Spot the JS error

Hallvord, our main BrowserJS guy has a little JavaScript gem in his entry “spot the JS error”:http://my.opera.com/hallvors/blog/show.dml/501962. The code is as follows:
==

// need to fake someMethod
Element.prototype.someMethod=function(){
// faking someMethod here
}
// we also have an insertBefore problem so let's fix that too
(function(oF){
// tweaking insertBefore here
})(Element.prototype.insertBefore);

==
Can _you_ spot the error without reading the comments on his entry?

5 Comments

  1. Asbjørn Ulsberg

     /  2006-11-14

    Shouldn’t there be a semicolon after the closing curly bracer of the first anonymous function (line 4)?

  2. Asbjørn,
    Why? Semicolons are optional in almost all cases in JavaScript.
    (Note, I do know the answer, just checking if you do 😉 )

  3. Asbjørn Ulsberg

     /  2006-11-15

    Because without the semicolon, there aren’t two statements as is intended, but just one, so the second statement becomes a parameter of the invocation of the first one. A bit complicated explanation, but that’s how I see it. 🙂

  4. Indeedy 🙂
    It makes more sense with the comments removed:
    bc.. Element.prototype.someMethod=function(){

    }
    (function(oF){

    })(Element.prototype.insertBefore);
    p. Which then can be seen to be this construct when the linebreak is removed:
    bc.. Element.prototype.someMethod=function(){

    }(function(oF){

    })(Element.prototype.insertBefore);
    p. More easily seen like this:
    bc.. Foo.returnedvalue = function () {

    }(bar)(baz);
    p. Because the ‘second’ command has parenthesis, it becomes a function call for the anonymous function in the ‘first’ command, passing the function inside it as a parameter. The returned value from that is then treated as a function, and executed by the final set of parenthesis, passing its own contents as a parameter. The final return value from that, is assigned to the initial variable (Element.prototype.someMethod in the original example).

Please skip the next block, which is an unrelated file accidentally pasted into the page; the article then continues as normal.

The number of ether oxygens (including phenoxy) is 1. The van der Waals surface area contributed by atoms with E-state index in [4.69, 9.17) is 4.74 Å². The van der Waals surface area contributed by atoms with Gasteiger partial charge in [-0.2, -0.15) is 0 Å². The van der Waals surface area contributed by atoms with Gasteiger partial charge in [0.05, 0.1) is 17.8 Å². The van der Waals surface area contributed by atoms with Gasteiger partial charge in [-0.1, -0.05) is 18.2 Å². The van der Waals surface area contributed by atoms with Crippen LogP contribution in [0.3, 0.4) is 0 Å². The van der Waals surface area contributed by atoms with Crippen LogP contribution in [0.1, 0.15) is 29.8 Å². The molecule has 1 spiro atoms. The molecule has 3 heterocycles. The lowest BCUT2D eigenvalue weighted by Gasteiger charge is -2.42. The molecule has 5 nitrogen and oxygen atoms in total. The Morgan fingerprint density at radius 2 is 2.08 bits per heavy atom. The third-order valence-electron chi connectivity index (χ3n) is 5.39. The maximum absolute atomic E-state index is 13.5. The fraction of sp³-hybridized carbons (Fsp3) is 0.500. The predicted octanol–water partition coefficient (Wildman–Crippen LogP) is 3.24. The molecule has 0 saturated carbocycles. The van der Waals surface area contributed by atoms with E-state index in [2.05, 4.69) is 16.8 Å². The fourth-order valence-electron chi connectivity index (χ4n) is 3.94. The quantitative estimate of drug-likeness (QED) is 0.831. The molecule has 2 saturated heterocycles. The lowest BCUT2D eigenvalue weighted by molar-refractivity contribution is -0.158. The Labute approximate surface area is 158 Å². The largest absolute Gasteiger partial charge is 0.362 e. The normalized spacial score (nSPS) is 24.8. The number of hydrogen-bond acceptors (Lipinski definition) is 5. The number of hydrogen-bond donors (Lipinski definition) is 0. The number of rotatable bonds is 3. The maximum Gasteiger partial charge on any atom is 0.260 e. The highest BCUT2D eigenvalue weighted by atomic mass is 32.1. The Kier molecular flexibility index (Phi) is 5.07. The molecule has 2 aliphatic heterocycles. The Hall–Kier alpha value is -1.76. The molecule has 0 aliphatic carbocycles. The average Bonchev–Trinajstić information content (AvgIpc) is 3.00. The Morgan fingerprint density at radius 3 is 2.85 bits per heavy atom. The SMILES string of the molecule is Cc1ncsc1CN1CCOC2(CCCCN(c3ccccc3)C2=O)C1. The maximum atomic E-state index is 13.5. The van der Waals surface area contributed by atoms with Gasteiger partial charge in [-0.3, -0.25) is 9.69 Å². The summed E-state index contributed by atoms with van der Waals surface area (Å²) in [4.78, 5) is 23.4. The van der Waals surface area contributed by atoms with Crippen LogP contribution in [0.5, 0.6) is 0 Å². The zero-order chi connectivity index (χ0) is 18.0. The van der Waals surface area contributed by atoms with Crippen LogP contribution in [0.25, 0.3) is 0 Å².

p. Try this example:
    bc.. returnedvalue = function (a) {
    return a ? confirm : alert;
    }(true)(‘PASS’);
    document.write(‘Return value from confirm was: ‘+returnedvalue);
    p. There is a lesson here, I suppose. Semicolons may be optional, but use them anyway, because very occasionally, what looks like two commands to you, is one command that runs completely differently to the JavaScript interpreter.

  5. Asbjørn Ulsberg

     /  2006-11-20

    bq. Semicolons may be optional, but use them anyway, because very occasionally, what looks like two commands to you, is one command that runs completely differently to the JavaScript interpreter.
    Indeed. I always program in the strictest mode available in the language I program in, to avoid problems like this. Too bad there isn’t a “strict” mode in JavaScript.